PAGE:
The People You Encounter As The Only Black Person In Class


Being the only black person in your class, school or job is not a death sentence. It might even be all smiles and rainbows with no worries or concerns and you will laugh at the memory of thinking you needed an article to help with this occurrence. Nevertheless, you want to be prepped in case you are surrounded by these individuals.

The First Encounter-er

How can you not ever have met a black person? That is the question you will ask when you meet The First Encounter-er. They will either be uber excited because holy fuck, you are black in real life and not on MTV or watchful because you are black like those movies on MTV and they are not sure if you are Boys in The Hood or Welcome Home Roscoe Jenkins. When dealing with the First Encounter-er try to be patient. They may question you about every aspect of Black culture and ask you extensively about Africa. Most questions will begin or end with “is it true.” The First Encounter-er means no harm but they have been given an opportunity to finally ask those questions that have been bubbling in them for years. However, you could get a First Encounter-er who is not one side of two extremes but understands that you are the first black person they have ever met and moves on without making a big fuss.


“So Amber, is it true that all black people have been affected by the War on Drugs? I watched a documentary about it and it really moved me but I always wondered how you people really felt but never could ask. It’s so nice to finally have this chance.”

“Stacy, you are from Louisiana. You could have asked plenty of people.”

The Learner

The Learner loves everything you do and wants to do everything you do. You roll your eyes and the Learner will feverishly ask how do you coordinate that eye and neck roll so well then demand you give a step-by-step tutorial. You will come to school and with kinky twists on Monday, an afro on Tuesday and box braids on Wednesday and the Learner will attend class everyday with a notepad, interviewing you on how you are able to do this wizardry and if it works for white hair. Take the Learner as a compliment. You could come to school looking a hot mess and the Learner will want to know how your style is so unique and how he or she can get on your level. The Learner will eventually find her own style or bite off of someone else with some ethnicity.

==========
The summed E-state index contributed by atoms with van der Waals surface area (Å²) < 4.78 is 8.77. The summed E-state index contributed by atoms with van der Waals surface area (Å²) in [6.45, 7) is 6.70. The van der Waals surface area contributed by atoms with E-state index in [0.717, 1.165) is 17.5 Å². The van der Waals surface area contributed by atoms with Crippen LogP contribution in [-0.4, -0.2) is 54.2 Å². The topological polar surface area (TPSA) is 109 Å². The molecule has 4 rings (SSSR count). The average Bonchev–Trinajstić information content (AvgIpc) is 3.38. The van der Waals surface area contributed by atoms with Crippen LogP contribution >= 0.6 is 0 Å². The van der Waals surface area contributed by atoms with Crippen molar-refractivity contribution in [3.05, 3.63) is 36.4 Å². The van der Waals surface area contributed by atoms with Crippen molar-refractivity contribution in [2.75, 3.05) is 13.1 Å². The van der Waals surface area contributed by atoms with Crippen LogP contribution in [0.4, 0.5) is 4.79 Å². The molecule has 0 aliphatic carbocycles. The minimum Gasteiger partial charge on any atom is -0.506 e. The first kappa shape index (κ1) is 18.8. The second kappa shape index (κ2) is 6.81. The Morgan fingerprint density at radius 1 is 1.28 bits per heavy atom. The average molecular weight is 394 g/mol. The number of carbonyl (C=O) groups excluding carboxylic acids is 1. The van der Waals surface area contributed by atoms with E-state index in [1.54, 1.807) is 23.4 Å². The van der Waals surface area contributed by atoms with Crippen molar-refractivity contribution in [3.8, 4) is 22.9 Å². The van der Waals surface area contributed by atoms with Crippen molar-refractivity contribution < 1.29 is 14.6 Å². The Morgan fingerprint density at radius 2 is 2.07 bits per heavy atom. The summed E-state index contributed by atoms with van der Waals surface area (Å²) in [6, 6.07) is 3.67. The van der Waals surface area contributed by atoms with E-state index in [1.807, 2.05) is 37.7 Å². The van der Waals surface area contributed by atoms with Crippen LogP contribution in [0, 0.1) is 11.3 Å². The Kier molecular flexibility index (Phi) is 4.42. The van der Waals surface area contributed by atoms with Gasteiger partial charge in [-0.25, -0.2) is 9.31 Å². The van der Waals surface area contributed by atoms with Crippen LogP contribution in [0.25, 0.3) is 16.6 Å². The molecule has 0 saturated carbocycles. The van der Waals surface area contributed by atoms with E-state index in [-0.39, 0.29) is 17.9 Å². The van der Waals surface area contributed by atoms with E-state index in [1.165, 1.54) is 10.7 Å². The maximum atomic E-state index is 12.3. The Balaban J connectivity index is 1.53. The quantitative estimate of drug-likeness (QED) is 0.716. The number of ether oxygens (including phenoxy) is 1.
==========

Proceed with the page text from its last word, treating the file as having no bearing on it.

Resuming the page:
“Oh my God, I looove your hair. What is it? Can I touch? I’m going to touch it. How do you get so wild like that? Tell me all the steps.”

“It is a bantu knot out. Don’t touch my hair Susan. I watched a tutorial on YouTube that you can watch online too, for free.”

The Adapter

The Adapter changes his behavior for you but it’s usually not in a good way. Those random listens to rap music and scattered memories of old black movies will surface whenever the Adapter talks to you. The Adapter shift from formal English to ebonics is noticeable. For some strange reason, the Adapter does not believe you and he or she can connect with saying slang and attempting to Hit the Quan once. Think Quentin Tarantin during that interview at 106 and Park.


“Goodbye my dear friends and colleagues. I wish you a safe and prosperous journey to your living quarters where you shall dine like men and face the r-, oh what’s good fam. I did not see you there home skillet biscuit. Are you about to get in them streets bruh?”

“I am journeying to my living quarters where I shall dine like men, Brad.”

“Yas, do you cuzzo. Don’t get caught up with no thots though.”

“You majored in English. Stop it.”

The Person Who Asks You “What’s the Black Perspective”

The Person Who Asks You “What’s the Black Perspective” makes the horribly wrong assumption that black people all have the same ideology and that you went out confirmed this ideology in some way, shape or form. Maybe the Person Who Asks You “What’s the Black Perspective” thinks black people have secret meetings every week to make sure we all know what we like and do not like. You know, to keep morale up. This question can be reworded but the main focus is you speaking for the black community.